It is a good thing Agatha Christie was so prolific; summer is for detective stories. Every year, at just about the same time, the air ... Read More
Welcome to Hutchmoot 2016.
It was a grand first day, though I’m sure everyone’s as tired as I am. A few people asked if I could email them the opening remarks, and I thought it might be easiest to just post them here. I’ll leave out the yearly “no one’s a creative but everyone’s creative” rant and post the main body of what I read here. I was in the process of writing this out when I remembered that I had written a piece for a magazine (can’t remember which) that covered the same territory, so I adapted it for Hutchmoot.
Nobody ever tells you how hard it is to be a grownup. Nobody tells you how often you find yourself in situations that have no personal precedent, or how often you’ll lie in bed awake worrying about your kids, your mortgage payment, your obligation to shed light in a dark world—dark with terrorism and war and slavery. Two hundred years ago a farmer knew what he was called to do. He was called to feed his family, and that took up most of his time. He didn’t know about what was happening right that second in the Middle East, didn’t have billboards clamoring for his attention, didn’t have the constant siren call of social media luring him away from what really mattered. That farmer, to be fair, would almost certainly choose to trade places with us, in order to have a moment’s rest from hard labor or to have access to the world’s books and art and music, or to pursue something other than the tilling of the soil. It’s true, in some ways, that we have it good. In other ways, things are harder than they’ve ever been, because we’re living in a culture that is increasingly disembodied.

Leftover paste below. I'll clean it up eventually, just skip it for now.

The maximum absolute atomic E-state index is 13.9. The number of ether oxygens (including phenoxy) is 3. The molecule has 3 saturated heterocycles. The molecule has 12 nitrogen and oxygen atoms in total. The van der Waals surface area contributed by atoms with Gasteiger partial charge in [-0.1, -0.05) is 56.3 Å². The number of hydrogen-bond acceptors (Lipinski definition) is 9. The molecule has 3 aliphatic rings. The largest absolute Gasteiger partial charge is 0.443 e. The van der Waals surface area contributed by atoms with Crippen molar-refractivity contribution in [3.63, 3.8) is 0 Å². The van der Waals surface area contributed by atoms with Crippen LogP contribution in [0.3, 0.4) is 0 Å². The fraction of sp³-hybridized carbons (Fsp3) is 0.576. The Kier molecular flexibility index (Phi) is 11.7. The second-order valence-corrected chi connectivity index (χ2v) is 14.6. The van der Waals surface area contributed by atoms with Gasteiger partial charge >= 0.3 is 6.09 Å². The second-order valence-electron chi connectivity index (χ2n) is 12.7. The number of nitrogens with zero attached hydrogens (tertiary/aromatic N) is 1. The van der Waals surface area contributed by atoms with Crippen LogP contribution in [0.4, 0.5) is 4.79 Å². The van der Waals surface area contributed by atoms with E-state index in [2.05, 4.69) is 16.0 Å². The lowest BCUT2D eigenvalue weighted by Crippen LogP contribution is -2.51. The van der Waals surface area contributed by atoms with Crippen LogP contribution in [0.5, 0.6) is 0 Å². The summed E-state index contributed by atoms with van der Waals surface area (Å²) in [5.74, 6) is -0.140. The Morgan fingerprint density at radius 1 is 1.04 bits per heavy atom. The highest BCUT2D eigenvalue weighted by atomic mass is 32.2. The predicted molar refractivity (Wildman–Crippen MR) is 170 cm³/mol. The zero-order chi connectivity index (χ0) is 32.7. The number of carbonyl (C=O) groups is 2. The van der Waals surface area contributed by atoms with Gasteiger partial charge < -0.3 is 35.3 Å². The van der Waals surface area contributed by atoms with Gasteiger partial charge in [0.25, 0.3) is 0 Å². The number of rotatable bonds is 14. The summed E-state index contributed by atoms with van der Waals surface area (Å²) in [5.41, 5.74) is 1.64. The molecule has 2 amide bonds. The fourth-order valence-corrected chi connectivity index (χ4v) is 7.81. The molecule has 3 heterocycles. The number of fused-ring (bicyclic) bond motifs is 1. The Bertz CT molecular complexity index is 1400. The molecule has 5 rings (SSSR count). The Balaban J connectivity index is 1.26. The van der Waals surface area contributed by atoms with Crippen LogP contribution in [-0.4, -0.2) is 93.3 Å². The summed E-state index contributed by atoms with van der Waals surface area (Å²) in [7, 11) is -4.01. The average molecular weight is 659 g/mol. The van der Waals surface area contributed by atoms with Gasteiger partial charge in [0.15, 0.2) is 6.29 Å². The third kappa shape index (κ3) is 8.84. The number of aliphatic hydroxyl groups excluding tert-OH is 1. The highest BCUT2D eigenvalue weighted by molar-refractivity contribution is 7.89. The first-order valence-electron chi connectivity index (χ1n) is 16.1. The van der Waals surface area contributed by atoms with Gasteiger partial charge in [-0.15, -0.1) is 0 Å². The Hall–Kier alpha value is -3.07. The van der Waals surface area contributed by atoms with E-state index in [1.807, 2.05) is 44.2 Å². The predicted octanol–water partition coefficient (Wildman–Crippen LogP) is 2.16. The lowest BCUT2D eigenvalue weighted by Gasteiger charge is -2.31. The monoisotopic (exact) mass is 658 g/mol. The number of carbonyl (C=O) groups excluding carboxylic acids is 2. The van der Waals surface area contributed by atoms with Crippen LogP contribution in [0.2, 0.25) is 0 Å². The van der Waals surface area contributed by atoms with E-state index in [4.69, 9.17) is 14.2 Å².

We’re constantly being thrust forward into new technologies, new moral dilemmas, new and outrageous demands on our minds and emotions. Were humans meant to engage with screens as often as we do? Were we meant to navigate the seas of popular opinion, or the labyrinth of the Internet? How are we supposed to know what to do when videos surface showing the horrors of war, or when we learn about whole villages being ravaged in the Congo? I want to help, but I feel overwhelmed. When I read the daily headlines my conscience is so battered by the feeling that I’m not doing enough that when I sit down with my family for dinner I hardly know how to enjoy the food. What kind of world is it that my children are inheriting? It’s becoming increasingly clear that the battle lines (in American culture, at least) are being drawn in the ether of our minds and hearts and not on the earth of our hands and feet.
It’s hard to be a grownup. I don’t know how to solve my own problems, let alone the world’s, so what do I do? I think—and you’ll have to ask me in about twenty years if I was right or not—that the answer lies not merely in our minds, or in the spiritual realm, but in the physical one. In fact, the older I get the more convinced I become that you really can’t untangle the physical and spiritual realms. Try to separate the struggle into nice-and-neat categories and you’ll be right where the enemy wants you.
In C. S. Lewis’s book Perelandra the villain, Professor Weston, is possessed by a demon. Ransom, our hero, is on a faraway planet that’s more or less a version of Eden: sinless, unfallen, beautiful. Ransom is charged with protecting it from the evil invasion of Weston, but he doesn’t know how. Then he slowly accepts the fact that he has to physically, bodily stop Weston from seducing and destroying the inhabitants of the planet. It’s up to him. He’s terrified because he doesn’t know if he can outfight a demon-possessed man, but in the end he decides to confront the enemy, hand-to-hand.